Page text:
Truly supportive relationships are rare these days. Such relationships take a fair amount of work. And they take commitment, too. Accordingly, they take character, itself a rarity.
Supportive relationships have certain characteristics to them. However, most of these characteristics are not easy to come by in the age of widespread character disturbance. That’s what makes a supportive relationship so special when you’re fortunate enough to have one.
The Core Characteristics
Supportive relationships have very recognizable core characteristics. The most important of these include:
- Acceptance. A supportive partner knows who you are. And they accept and respect you for who you are. They have no need to change you. Nor do they need to mold you to fit an image they desire.
- Trustworthiness. Supportive partners understand that safe, intimate relationships are founded on trust. And they understand the horrendous damage that can be done by a betrayal of trust. None of us is perfect. And no relationship is perfect. But supportive partners know that breaches of trust attack the very foundation of a relationship. And they gladly honor the promise to be faithful.
- Commitment. Every relationship has its ups and downs, its trials and tribulations. Unwaveringly being there for one another through life’s inevitable storms marks any truly supportive relationship.
- Positive Regard. Positive regard for another requires empathy. You have to really care to truly love. But caring is not enough for a truly supportive relationship. Supportive partners respect one another. And they respect one another’s needs, concerns, fears, and, especially, boundaries.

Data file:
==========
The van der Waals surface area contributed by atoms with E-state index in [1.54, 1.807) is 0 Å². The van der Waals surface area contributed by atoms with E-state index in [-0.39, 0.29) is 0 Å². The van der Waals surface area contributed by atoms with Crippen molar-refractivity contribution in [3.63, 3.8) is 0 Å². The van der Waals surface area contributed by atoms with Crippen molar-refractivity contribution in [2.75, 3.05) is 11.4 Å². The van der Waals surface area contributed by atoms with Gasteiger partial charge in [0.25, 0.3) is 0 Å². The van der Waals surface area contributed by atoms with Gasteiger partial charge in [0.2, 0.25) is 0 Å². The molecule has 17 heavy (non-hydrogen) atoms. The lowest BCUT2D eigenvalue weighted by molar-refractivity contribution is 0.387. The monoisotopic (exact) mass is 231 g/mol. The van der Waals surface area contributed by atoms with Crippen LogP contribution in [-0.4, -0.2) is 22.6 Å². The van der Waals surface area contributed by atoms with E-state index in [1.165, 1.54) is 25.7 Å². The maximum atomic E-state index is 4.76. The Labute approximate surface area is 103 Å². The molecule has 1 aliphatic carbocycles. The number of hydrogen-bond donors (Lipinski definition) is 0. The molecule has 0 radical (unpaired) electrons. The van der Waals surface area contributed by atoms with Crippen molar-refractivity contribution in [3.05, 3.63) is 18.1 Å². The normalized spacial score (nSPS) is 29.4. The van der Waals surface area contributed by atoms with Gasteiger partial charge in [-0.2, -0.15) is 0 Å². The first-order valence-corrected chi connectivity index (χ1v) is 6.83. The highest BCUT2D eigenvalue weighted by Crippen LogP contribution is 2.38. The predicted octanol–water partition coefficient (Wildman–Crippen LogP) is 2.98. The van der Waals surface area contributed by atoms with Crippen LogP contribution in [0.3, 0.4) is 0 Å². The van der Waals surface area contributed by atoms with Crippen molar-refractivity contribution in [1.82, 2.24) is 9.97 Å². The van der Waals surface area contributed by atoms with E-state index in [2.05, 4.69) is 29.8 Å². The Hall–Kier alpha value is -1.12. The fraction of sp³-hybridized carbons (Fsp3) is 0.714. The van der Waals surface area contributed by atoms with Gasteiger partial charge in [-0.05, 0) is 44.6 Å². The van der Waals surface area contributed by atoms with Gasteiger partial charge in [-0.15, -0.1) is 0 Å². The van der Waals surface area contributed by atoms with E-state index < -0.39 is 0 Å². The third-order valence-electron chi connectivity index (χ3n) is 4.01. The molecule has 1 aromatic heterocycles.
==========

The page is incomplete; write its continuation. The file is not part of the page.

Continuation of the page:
- Forgiveness and Contrition. We’re all human. So, we make mistakes. Sometimes, we make big ones. But unlike casual relationships, truly supportive relationships are marked by forgiveness and contrition. Now, forgiveness does not mean giving a pass to repetitive unloving behavior. Rather, it means letting go of hurt when you know your partner is genuinely contrite.
I’ve written before on contrition and its role in healthy relationships. Mature, spiritually-evolved characters behave a certain way when they fail life’s inevitable tests of their character. And because of the importance of this key concept, I would invite you to re-visit some of the articles on the topic.
- What Real Contrition Looks Like
- Contrition Revisited
- Shame, Guilt, Regret, Remorse, and Contrition
- Trust and Relationships – Wrap Up
Follow the link provided to catch the latest Character Matters podcast. And look for an announcement soon about the next live program.